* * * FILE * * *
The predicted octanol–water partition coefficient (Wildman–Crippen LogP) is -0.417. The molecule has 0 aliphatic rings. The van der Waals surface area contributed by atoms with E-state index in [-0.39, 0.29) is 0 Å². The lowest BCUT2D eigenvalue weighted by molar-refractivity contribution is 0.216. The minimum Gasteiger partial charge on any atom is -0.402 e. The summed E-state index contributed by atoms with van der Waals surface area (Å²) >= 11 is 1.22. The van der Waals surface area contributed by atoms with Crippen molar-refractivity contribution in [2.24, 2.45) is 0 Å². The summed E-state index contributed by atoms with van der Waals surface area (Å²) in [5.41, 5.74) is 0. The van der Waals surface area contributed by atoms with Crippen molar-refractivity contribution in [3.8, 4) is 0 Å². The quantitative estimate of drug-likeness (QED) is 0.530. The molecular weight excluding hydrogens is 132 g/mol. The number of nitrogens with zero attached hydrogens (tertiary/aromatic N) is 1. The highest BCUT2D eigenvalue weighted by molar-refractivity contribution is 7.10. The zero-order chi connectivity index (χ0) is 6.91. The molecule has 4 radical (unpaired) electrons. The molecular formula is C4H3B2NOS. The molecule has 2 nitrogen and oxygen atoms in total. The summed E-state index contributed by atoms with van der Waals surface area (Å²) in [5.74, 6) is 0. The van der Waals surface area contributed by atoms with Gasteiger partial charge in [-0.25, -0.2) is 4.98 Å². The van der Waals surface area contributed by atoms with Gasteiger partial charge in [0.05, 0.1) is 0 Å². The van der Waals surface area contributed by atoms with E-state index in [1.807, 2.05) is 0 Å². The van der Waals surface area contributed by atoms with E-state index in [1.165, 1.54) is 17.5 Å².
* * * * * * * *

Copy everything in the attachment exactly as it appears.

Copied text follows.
The predicted octanol–water partition coefficient (Wildman–Crippen LogP) is -0.417. The molecule has 0 aliphatic rings. The van der Waals surface area contributed by atoms with E-state index in [-0.39, 0.29) is 0 Å². The lowest BCUT2D eigenvalue weighted by molar-refractivity contribution is 0.216. The minimum Gasteiger partial charge on any atom is -0.402 e. The summed E-state index contributed by atoms with van der Waals surface area (Å²) >= 11 is 1.22. The van der Waals surface area contributed by atoms with Crippen molar-refractivity contribution in [2.24, 2.45) is 0 Å². The summed E-state index contributed by atoms with van der Waals surface area (Å²) in [5.41, 5.74) is 0. The van der Waals surface area contributed by atoms with Crippen molar-refractivity contribution in [3.8, 4) is 0 Å². The quantitative estimate of drug-likeness (QED) is 0.530. The molecular weight excluding hydrogens is 132 g/mol. The number of nitrogens with zero attached hydrogens (tertiary/aromatic N) is 1. The highest BCUT2D eigenvalue weighted by molar-refractivity contribution is 7.10. The zero-order chi connectivity index (χ0) is 6.91. The molecule has 4 radical (unpaired) electrons. The molecular formula is C4H3B2NOS. The molecule has 2 nitrogen and oxygen atoms in total. The summed E-state index contributed by atoms with van der Waals surface area (Å²) in [5.74, 6) is 0. The van der Waals surface area contributed by atoms with Gasteiger partial charge in [-0.25, -0.2) is 4.98 Å². The van der Waals surface area contributed by atoms with Gasteiger partial charge in [0.05, 0.1) is 0 Å². The van der Waals surface area contributed by atoms with E-state index in [1.807, 2.05) is 0 Å². The van der Waals surface area contributed by atoms with E-state index in [1.165, 1.54) is 17.5 Å².